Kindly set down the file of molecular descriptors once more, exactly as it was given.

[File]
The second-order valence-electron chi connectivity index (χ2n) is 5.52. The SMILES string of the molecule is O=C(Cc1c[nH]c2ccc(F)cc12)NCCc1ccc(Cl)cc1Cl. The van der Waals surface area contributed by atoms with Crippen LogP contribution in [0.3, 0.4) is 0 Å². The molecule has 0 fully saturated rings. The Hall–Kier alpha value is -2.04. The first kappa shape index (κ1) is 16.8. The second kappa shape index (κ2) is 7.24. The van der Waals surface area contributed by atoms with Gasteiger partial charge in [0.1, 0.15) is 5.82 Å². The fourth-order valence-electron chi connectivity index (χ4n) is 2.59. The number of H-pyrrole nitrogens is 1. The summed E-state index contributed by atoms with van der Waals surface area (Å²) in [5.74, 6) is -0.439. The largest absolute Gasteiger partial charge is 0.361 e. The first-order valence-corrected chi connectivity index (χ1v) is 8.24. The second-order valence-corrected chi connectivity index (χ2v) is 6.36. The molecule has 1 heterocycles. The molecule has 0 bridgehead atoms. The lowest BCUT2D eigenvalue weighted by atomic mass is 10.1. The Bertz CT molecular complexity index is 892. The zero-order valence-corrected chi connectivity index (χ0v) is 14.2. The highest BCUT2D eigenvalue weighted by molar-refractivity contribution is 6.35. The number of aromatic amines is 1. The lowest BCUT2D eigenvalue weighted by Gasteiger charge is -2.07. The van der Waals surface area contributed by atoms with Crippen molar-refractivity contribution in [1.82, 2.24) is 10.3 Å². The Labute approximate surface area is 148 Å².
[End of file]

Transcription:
The second-order valence-electron chi connectivity index (χ2n) is 5.52. The SMILES string of the molecule is O=C(Cc1c[nH]c2ccc(F)cc12)NCCc1ccc(Cl)cc1Cl. The van der Waals surface area contributed by atoms with Crippen LogP contribution in [0.3, 0.4) is 0 Å². The molecule has 0 fully saturated rings. The Hall–Kier alpha value is -2.04. The first kappa shape index (κ1) is 16.8. The second kappa shape index (κ2) is 7.24. The van der Waals surface area contributed by atoms with Gasteiger partial charge in [0.1, 0.15) is 5.82 Å². The fourth-order valence-electron chi connectivity index (χ4n) is 2.59. The number of H-pyrrole nitrogens is 1. The summed E-state index contributed by atoms with van der Waals surface area (Å²) in [5.74, 6) is -0.439. The largest absolute Gasteiger partial charge is 0.361 e. The first-order valence-corrected chi connectivity index (χ1v) is 8.24. The second-order valence-corrected chi connectivity index (χ2v) is 6.36. The molecule has 1 heterocycles. The molecule has 0 bridgehead atoms. The lowest BCUT2D eigenvalue weighted by atomic mass is 10.1. The Bertz CT molecular complexity index is 892. The zero-order valence-corrected chi connectivity index (χ0v) is 14.2. The highest BCUT2D eigenvalue weighted by molar-refractivity contribution is 6.35. The number of aromatic amines is 1. The lowest BCUT2D eigenvalue weighted by Gasteiger charge is -2.07. The van der Waals surface area contributed by atoms with Crippen molar-refractivity contribution in [1.82, 2.24) is 10.3 Å². The Labute approximate surface area is 148 Å².